WASHINGTON — A top liberal in the House expects lawmakers will largely relent on the issue of congressional authorization following President Obama’s decision Thursday to send military advisers to Iraq and begin laying the groundwork for possible airstrikes.
In the immediate aftermath of Obama’s announcement there were signs in the Senate that Democrats were going to let the president ramp up U.S. involvement in Iraq without a formal sign-off from Congress.
Arizona Rep. Raul Grijalva, chair of the House Progressive Caucus, said he expects most of the rest of Congress to follow suit, despite bipartisan outcry before Friday from lawmakers demanding a say in future military involvement in Iraq.
Now that the broad outlines of the president’s plan — no ground combat, no commitment to air strikes, reserving the right to launch limited attacks on ISIS — have been sketched out, Grijalva said most members of Congress will be happier not having to go on the record about the military involvement in Iraq one way or the other.
“Because, I believe, public opinion is not for an escalated re-engagement in Iraq by our military, [lawmakers] would rather have the president take whatever heat is coming from this, and there is heat, and take the political hit than have to deal with it [themselves] while we’re in the throngs of a midterm election,” Grijalva said. “And that goes for both sides.”
Grijalva opposes Obama’s moves in Iraq, calling the sending of advisers and the gearing up for airstrikes “a slippery slope.” When it comes to congressional approval, he said demanding it is a “consistent” stance for members like him who complained George W. Bush acted unilaterally in Iraq in violation of the War Powers Act.
Progressives in Congress do have the outlines of a strategy to make their voice heard, but Grijalva Thursday afternoon it was still coming together in the wake of Obama’s announcement. Early plans are to rally votes for a House amendment sponsored by California Democrat Barbara Lee banning “boots on the ground” in Iraq, though there was some disagreement over whether or not the 300 military advisers Obama is planning to send count or not. Grijalva said they did to him but said they didn’t to Lee; Lee’s office was slow to respond to questions about the amendment. The rest of the early plan centers around banging the drum about the War Powers Act and trying to force Obama to bring his plans to Congress for approval.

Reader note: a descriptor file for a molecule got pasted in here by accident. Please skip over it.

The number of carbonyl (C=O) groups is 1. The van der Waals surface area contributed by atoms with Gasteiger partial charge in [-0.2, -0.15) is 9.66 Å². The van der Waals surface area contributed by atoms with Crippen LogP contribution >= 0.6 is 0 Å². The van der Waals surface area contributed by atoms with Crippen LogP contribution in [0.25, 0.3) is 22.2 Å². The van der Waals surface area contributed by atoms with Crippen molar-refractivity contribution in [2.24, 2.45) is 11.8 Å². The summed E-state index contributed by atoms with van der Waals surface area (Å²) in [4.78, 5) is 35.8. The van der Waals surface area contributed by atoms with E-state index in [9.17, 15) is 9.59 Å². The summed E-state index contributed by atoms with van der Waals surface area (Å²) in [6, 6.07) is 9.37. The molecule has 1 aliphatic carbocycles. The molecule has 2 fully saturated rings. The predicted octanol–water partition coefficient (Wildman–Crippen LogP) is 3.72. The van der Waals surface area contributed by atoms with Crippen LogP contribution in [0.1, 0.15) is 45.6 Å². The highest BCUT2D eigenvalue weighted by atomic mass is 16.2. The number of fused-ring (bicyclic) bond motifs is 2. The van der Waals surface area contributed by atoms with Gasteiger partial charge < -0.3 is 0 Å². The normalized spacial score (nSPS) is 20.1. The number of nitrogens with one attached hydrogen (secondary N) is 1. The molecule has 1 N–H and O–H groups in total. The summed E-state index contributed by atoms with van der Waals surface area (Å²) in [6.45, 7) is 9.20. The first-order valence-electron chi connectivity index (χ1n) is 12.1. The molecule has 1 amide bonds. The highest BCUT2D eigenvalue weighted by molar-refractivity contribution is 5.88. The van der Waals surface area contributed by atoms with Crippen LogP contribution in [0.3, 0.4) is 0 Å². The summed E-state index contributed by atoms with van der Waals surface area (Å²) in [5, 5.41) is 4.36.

Some progressive groups have already begun laying the groundwork for organized opposition to Obama’s moves in Iraq. In the hours after Obama’s announcement Thursday, a couple of liberal groups put out statements condemning the president’s plan while other groups said they were taking time to consider Obama’s plan before putting out their own statements.
Both inside Congress and without, Grijalva says he doesn’t expect the level of complaints to reach anywhere near what it was in the early 2000s.
“There are going to be the predictable voices,” he said. “But the fact that [members] aren’t saying anything about it should be an indication that they are worried a little bit about what their own constituencies are thinking in their individual districts. I don’t think there will be the human cry. It’s a very limited engagement. But like I said, it’s a slippery slope…and if it escalates, then I think the volume of the opposition is going to increase.”
Progressive stalwarts in the House were already expressing fretting that the president may soon find himself in another war — whether he wants one or not.
“The President does not want to get into another endless war. When you start increasing the advisors there, things happen, you get sucked deeper and deeper and deeper,” said Rep. Jm McGovern, a Democrat from Massachusetts. “I have no doubt the president doesn’t want to get into another pro-longed war but I worry that we may be positioning ourselves where we may get sucked into one. I hope I’m wrong but thats where my anxiety is.”
Kate Nocera contributed to this report.
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